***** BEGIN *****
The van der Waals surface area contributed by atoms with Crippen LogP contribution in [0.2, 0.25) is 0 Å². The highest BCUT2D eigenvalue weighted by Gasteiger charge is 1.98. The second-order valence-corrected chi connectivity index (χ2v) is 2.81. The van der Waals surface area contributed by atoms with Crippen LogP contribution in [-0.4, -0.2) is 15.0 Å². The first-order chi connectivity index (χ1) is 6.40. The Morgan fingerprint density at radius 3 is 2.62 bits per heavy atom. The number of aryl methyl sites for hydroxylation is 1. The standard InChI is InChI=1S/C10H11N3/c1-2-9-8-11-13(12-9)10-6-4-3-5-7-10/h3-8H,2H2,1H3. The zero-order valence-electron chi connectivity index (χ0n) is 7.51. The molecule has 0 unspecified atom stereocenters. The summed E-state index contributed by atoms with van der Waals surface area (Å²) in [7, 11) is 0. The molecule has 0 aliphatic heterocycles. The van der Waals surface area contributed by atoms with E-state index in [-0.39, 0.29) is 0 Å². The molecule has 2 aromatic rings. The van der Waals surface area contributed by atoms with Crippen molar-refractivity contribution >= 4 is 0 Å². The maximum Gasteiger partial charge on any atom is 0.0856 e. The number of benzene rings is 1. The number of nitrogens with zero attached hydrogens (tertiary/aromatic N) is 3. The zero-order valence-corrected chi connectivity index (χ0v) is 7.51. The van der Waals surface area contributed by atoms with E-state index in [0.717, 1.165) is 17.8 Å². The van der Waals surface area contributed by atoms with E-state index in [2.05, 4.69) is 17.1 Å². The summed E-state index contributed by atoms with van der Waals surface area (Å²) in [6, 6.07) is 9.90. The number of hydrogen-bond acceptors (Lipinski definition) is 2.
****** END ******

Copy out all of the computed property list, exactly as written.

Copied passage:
The van der Waals surface area contributed by atoms with Crippen LogP contribution in [0.2, 0.25) is 0 Å². The highest BCUT2D eigenvalue weighted by Gasteiger charge is 1.98. The second-order valence-corrected chi connectivity index (χ2v) is 2.81. The van der Waals surface area contributed by atoms with Crippen LogP contribution in [-0.4, -0.2) is 15.0 Å². The first-order chi connectivity index (χ1) is 6.40. The Morgan fingerprint density at radius 3 is 2.62 bits per heavy atom. The number of aryl methyl sites for hydroxylation is 1. The standard InChI is InChI=1S/C10H11N3/c1-2-9-8-11-13(12-9)10-6-4-3-5-7-10/h3-8H,2H2,1H3. The zero-order valence-electron chi connectivity index (χ0n) is 7.51. The molecule has 0 unspecified atom stereocenters. The summed E-state index contributed by atoms with van der Waals surface area (Å²) in [7, 11) is 0. The molecule has 0 aliphatic heterocycles. The van der Waals surface area contributed by atoms with E-state index in [-0.39, 0.29) is 0 Å². The molecule has 2 aromatic rings. The van der Waals surface area contributed by atoms with Crippen molar-refractivity contribution >= 4 is 0 Å². The maximum Gasteiger partial charge on any atom is 0.0856 e. The number of benzene rings is 1. The number of nitrogens with zero attached hydrogens (tertiary/aromatic N) is 3. The zero-order valence-corrected chi connectivity index (χ0v) is 7.51. The van der Waals surface area contributed by atoms with E-state index in [0.717, 1.165) is 17.8 Å². The van der Waals surface area contributed by atoms with E-state index in [2.05, 4.69) is 17.1 Å². The summed E-state index contributed by atoms with van der Waals surface area (Å²) in [6, 6.07) is 9.90. The number of hydrogen-bond acceptors (Lipinski definition) is 2.